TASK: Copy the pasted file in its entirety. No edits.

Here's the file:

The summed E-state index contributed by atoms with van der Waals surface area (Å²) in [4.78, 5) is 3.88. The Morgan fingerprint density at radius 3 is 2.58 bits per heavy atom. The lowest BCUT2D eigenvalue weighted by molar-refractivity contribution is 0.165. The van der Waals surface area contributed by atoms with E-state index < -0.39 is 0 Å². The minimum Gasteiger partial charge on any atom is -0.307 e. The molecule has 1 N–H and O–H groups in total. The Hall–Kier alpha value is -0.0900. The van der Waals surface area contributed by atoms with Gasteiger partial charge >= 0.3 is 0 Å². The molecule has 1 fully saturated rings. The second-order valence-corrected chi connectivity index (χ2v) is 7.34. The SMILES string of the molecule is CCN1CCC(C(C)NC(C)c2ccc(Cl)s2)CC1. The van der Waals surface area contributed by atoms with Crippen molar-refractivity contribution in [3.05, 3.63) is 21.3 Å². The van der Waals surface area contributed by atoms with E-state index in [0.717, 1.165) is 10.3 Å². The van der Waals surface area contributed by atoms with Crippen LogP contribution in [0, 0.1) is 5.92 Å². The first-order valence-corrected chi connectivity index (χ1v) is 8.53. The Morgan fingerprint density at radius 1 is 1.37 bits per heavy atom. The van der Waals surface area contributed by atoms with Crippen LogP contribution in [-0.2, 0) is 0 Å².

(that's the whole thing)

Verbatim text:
The summed E-state index contributed by atoms with van der Waals surface area (Å²) in [4.78, 5) is 3.88. The Morgan fingerprint density at radius 3 is 2.58 bits per heavy atom. The lowest BCUT2D eigenvalue weighted by molar-refractivity contribution is 0.165. The van der Waals surface area contributed by atoms with E-state index < -0.39 is 0 Å². The minimum Gasteiger partial charge on any atom is -0.307 e. The molecule has 1 N–H and O–H groups in total. The Hall–Kier alpha value is -0.0900. The van der Waals surface area contributed by atoms with Gasteiger partial charge >= 0.3 is 0 Å². The molecule has 1 fully saturated rings. The second-order valence-corrected chi connectivity index (χ2v) is 7.34. The SMILES string of the molecule is CCN1CCC(C(C)NC(C)c2ccc(Cl)s2)CC1. The van der Waals surface area contributed by atoms with Crippen molar-refractivity contribution in [3.05, 3.63) is 21.3 Å². The van der Waals surface area contributed by atoms with E-state index in [0.717, 1.165) is 10.3 Å². The van der Waals surface area contributed by atoms with Crippen LogP contribution in [0, 0.1) is 5.92 Å². The first-order valence-corrected chi connectivity index (χ1v) is 8.53. The Morgan fingerprint density at radius 1 is 1.37 bits per heavy atom. The van der Waals surface area contributed by atoms with Crippen LogP contribution in [-0.2, 0) is 0 Å².